"Work is not where you go, it’s what you do" But not in Luxembourg?

Cisco I 10:00 am, 9th September

In today’s hybrid work world, it is no longer enough to solve the challenges of remote work or support a safe office re-entry. It’s about finding solutions to not just recover in the face of change, but to thrive and innovate for sustainable work cultures and employee experiences.


According to Cisco, we are in the midst of a fundamental rather than a gradual change. "It’s a revolution, not just an evolution", says Renaud Persiani, the recently appointed Country Manager for Luxembourg at Cisco.


"Not too long ago", he says, "European work regimes were rather conservative, in Luxembourg as well. For most European managers, office work was almost mandatory - also for employee control. Hybrid work was seen as a luxury, a benefit for those who could manage their work from home every now and again. But since the pandemic, hybrid work has clearly gone from nice-to-have to must-have".


Indeed, Luxembourg and other European employees found a new rhythm and productivity working remotely, and they are not going back to the way they worked before. "If you look at how many hours we spent to commuting in Luxembourg, you could only conclude that our productivity could improve. Now, no-one will spend two hours in traffic for no reason anymore. The future of work will be definitively hybrid", says Renaud Persiani.   


Rethink the office

A 2020 Cisco study proved that 90% of the Luxembourgish workforce no longer wishes to spend as much time at the office as previously. They want to keep the flexibility they got used to during the pandemic. "Today, work is not where you go, it’s what you do", Persiani claims. A more recent survey by Eurofound[1] confirms that the majority of workers in the EU have a preference for working from home at least occasionally (if there were no COVID-19 restrictions), with the most popular preference being a hybrid way of working (32%).


As we evolve in the hybrid world of work, we will need to adapt both the home and corporate offices: more ergonomic equipment, appropriate connectivity, collaboration tooling and cybersecurity for the remote worker, and equipment allowing inclusive collaboration and meetings at the office, giving everyone equal voice.


Before the pandemic 95% of space was allocated to individuals. This is going to change as we rethink the purpose of our real estate to be centers of collaboration focused on innovation, connection and collaboration.


Rethink work culture

But the hybrid work revolution isn't just about the enabling technologies that make hybrid work practical, it is also about personalization and empowering a culture  of choice. "The pandemic has given rise to a new cultural norm of how work is done today", says Renaud Persiani. "Secure mobile devices allo us to roam and are now powerful enough for us to work anywhere effectively. Collaboration tools enable remote teams to work together as if they were in a room. And advances in networking such as 5G and Wi-Fi 6 are blurring the line between home and office networking experience, much like streaming movies at home are theater business model. Employees won't all be remote on the same day, at the same time. They will keep participating from their kitchen table, their car, or their favorite coffee shop, so our tools and practices must adapt. Cisco's technology enables collaboration and human connections regardless of location. Work in the hybrid era is work in flex mode."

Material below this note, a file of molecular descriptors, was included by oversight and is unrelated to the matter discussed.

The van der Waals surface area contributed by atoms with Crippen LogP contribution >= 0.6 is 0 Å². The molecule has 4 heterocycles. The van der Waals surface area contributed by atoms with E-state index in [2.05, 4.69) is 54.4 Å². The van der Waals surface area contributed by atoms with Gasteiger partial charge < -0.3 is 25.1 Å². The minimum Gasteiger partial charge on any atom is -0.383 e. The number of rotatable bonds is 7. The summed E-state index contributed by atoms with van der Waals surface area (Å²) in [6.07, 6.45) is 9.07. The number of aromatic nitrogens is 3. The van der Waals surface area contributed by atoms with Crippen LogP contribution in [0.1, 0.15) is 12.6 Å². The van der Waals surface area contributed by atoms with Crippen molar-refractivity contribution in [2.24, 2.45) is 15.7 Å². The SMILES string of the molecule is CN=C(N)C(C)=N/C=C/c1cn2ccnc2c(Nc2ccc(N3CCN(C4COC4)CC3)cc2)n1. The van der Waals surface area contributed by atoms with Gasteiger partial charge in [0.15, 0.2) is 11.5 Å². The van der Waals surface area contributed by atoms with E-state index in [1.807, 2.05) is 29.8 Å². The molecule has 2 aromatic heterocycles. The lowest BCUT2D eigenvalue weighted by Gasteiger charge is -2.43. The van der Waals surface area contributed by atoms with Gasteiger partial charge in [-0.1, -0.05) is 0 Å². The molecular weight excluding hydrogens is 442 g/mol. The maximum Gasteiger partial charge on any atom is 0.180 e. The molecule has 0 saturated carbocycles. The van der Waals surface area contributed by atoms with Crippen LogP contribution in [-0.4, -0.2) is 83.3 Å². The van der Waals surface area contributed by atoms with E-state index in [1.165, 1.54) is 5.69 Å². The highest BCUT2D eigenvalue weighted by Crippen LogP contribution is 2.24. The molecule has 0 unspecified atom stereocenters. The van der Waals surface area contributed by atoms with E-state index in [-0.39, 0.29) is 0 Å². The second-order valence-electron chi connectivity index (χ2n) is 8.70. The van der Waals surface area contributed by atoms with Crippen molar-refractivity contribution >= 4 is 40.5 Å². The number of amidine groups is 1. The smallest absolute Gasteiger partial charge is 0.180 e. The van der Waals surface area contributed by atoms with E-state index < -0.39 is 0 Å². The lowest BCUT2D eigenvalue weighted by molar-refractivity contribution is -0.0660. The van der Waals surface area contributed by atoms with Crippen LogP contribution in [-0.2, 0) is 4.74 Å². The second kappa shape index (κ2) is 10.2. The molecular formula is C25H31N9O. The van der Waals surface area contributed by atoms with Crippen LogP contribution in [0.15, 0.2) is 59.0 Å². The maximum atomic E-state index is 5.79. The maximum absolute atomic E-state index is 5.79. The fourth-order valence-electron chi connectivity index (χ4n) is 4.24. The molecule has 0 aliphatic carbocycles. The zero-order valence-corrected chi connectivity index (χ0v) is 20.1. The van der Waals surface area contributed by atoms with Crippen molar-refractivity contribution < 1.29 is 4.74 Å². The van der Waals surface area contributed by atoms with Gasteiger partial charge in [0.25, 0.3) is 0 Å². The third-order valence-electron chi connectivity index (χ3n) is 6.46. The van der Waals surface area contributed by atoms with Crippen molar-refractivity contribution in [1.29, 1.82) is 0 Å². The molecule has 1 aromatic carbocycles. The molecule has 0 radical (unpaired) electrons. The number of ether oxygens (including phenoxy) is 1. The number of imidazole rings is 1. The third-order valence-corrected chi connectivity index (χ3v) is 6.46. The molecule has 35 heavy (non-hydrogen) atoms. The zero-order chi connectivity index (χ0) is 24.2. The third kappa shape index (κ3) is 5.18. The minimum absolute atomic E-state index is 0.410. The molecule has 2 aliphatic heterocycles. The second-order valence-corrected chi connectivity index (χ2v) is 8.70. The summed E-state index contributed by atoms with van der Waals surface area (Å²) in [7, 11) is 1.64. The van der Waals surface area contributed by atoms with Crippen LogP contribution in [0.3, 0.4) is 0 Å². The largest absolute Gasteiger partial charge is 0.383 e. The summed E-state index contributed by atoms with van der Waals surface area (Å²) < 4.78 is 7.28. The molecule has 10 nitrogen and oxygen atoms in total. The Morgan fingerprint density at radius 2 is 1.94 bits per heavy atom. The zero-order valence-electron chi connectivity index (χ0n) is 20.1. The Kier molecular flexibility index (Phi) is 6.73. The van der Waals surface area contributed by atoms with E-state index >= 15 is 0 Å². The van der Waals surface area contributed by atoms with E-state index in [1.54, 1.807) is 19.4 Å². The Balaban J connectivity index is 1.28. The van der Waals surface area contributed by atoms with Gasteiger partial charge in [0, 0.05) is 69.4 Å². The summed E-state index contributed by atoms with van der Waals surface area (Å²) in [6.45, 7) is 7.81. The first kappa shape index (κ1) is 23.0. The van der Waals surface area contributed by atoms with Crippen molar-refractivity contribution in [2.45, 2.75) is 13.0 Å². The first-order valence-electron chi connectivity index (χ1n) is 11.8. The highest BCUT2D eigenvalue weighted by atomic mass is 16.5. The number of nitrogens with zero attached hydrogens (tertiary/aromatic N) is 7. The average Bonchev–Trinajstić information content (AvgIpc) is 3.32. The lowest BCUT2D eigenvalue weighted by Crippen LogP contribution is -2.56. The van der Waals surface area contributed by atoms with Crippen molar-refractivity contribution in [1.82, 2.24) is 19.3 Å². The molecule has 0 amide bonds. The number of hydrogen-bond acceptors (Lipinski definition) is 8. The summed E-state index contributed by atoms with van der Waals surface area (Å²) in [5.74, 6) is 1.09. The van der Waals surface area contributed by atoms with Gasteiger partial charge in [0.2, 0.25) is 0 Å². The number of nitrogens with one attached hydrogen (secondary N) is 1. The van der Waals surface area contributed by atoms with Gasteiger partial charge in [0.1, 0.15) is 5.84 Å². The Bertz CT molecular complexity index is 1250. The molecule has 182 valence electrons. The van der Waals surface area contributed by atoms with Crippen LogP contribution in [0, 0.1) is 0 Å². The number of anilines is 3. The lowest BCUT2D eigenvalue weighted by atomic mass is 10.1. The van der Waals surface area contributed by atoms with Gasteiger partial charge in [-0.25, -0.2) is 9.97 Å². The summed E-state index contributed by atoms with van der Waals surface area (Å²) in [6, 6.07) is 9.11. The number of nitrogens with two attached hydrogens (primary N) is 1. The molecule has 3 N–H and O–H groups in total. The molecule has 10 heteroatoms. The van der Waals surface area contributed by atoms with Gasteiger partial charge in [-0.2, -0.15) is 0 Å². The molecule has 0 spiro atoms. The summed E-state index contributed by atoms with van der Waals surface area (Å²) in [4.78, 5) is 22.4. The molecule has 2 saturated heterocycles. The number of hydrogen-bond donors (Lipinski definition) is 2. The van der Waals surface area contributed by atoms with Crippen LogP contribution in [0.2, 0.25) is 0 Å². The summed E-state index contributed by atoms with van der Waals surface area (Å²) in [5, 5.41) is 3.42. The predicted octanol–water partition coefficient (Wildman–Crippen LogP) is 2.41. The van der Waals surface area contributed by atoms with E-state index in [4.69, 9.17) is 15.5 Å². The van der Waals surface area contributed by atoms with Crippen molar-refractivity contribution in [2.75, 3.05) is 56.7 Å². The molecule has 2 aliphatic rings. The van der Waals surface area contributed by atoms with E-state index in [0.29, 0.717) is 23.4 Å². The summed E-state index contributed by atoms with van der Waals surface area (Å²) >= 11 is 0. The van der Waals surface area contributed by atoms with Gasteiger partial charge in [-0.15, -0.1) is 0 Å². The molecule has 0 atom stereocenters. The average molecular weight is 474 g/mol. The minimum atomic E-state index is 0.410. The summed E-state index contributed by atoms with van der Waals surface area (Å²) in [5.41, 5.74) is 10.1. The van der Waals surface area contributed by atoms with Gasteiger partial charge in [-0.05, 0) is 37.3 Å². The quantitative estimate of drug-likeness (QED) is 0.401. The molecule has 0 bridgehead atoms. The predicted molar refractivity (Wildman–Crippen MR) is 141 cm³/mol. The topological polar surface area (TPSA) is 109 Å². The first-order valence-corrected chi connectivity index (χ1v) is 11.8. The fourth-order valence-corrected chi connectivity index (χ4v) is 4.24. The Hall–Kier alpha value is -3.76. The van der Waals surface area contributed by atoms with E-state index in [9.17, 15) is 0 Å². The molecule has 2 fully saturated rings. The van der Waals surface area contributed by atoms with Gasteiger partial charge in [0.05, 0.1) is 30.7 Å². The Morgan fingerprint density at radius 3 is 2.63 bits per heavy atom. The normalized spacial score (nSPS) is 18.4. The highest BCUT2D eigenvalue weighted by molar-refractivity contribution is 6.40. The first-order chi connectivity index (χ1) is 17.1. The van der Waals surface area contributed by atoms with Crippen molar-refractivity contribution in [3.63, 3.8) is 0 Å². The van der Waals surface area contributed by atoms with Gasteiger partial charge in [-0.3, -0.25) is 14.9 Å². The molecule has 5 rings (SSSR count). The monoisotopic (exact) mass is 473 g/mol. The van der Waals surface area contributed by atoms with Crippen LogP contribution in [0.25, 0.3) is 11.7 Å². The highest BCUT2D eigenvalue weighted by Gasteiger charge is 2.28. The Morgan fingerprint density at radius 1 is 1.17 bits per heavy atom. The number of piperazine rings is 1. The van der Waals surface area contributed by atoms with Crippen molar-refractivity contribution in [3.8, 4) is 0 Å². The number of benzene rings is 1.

However, many European businesses are still figuring out what "‘hybrid" means for them, and how they can adapt to this new trend to remain effective. For most companies, the introduction of hybrid working will require a significant shift in the work culture and developing new policies and practices. Workstyles will drive how employees choose where they work, how they work, and when they work.?But choices have consequences. To make hybrid work work, this culture of choice must be rooted in accountability, trust and discipline. And the modern manager will play an important role in the transition to this hybrid and also inclusive work. 

Rethink job market

Moreover, the employee experience as a result of this shift, will be crucial in a renewed war for talent. Until recently, looking for a job was highly location specific but those  geographical barriers have now vanished. The hybrid work revolution opened job markets to the most qualified candidates no matter where they were located - literally around the world. This is an advantage for building inclusive and diverse teams and finding top talent wherever they are, and underscores that career success is no longer tied to being at headquarters. "Today, our work organisation is more transparent”, says Renaud Persiani. "The output quality is what matters now, more than hours spent at the office. In the longer run that will certainly help to retain talents in Luxembourg too.”


Rethink cross-border agreements

Still, the country manager believes there are a few institutional and administrative constraints that can restrain the expansion of hybrid work. "There is a limit to this new trend in Luxembourg", he says. He notes that "since the beginning of the pandemic, the new flexibility has allowed cross-border workers to increase the share of telework without fiscal impact. But from July onwards, the 200,000 Belgian, German and French workers who, before the crisis, used to cross the border every day will have to adjust their number of teleworking days if they want to avoid being penalised fiscally. Unless some new agreements are reached between Luxembourg and its neighbouring countries …".


Only time will tell if the ‘great resignation’ that started in the US during the post-pandemic era will spread to other economies.

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